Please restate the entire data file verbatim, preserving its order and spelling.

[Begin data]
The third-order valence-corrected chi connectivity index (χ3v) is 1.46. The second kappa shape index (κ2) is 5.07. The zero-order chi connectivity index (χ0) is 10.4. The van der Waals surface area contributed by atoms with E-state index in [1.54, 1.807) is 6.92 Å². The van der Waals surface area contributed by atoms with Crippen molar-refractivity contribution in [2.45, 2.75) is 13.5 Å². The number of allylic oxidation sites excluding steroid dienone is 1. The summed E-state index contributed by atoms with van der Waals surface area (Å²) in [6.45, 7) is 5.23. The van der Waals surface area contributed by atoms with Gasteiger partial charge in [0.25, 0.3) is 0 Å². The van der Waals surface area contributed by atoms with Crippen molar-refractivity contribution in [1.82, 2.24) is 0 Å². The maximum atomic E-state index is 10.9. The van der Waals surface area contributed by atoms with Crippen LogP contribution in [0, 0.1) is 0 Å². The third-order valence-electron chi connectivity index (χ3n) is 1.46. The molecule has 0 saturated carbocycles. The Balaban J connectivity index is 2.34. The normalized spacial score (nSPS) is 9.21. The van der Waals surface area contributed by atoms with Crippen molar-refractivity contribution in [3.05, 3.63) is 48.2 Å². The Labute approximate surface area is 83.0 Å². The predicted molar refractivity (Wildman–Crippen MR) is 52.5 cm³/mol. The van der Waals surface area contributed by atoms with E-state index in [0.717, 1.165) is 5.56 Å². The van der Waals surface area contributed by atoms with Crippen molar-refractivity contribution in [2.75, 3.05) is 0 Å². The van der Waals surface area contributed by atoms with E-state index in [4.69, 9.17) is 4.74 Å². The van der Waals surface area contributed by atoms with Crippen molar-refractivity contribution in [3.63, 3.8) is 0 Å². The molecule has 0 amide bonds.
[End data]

The third-order valence-corrected chi connectivity index (χ3v) is 1.46. The second kappa shape index (κ2) is 5.07. The zero-order chi connectivity index (χ0) is 10.4. The van der Waals surface area contributed by atoms with E-state index in [1.54, 1.807) is 6.92 Å². The van der Waals surface area contributed by atoms with Crippen molar-refractivity contribution in [2.45, 2.75) is 13.5 Å². The number of allylic oxidation sites excluding steroid dienone is 1. The summed E-state index contributed by atoms with van der Waals surface area (Å²) in [6.45, 7) is 5.23. The van der Waals surface area contributed by atoms with Gasteiger partial charge in [0.25, 0.3) is 0 Å². The van der Waals surface area contributed by atoms with Crippen molar-refractivity contribution in [1.82, 2.24) is 0 Å². The maximum atomic E-state index is 10.9. The van der Waals surface area contributed by atoms with Crippen LogP contribution in [0, 0.1) is 0 Å². The third-order valence-electron chi connectivity index (χ3n) is 1.46. The molecule has 0 saturated carbocycles. The Balaban J connectivity index is 2.34. The normalized spacial score (nSPS) is 9.21. The van der Waals surface area contributed by atoms with Crippen molar-refractivity contribution in [3.05, 3.63) is 48.2 Å². The Labute approximate surface area is 83.0 Å². The predicted molar refractivity (Wildman–Crippen MR) is 52.5 cm³/mol. The van der Waals surface area contributed by atoms with E-state index in [0.717, 1.165) is 5.56 Å². The van der Waals surface area contributed by atoms with Crippen molar-refractivity contribution in [2.75, 3.05) is 0 Å². The van der Waals surface area contributed by atoms with E-state index in [4.69, 9.17) is 4.74 Å². The van der Waals surface area contributed by atoms with Crippen molar-refractivity contribution in [3.63, 3.8) is 0 Å². The molecule has 0 amide bonds.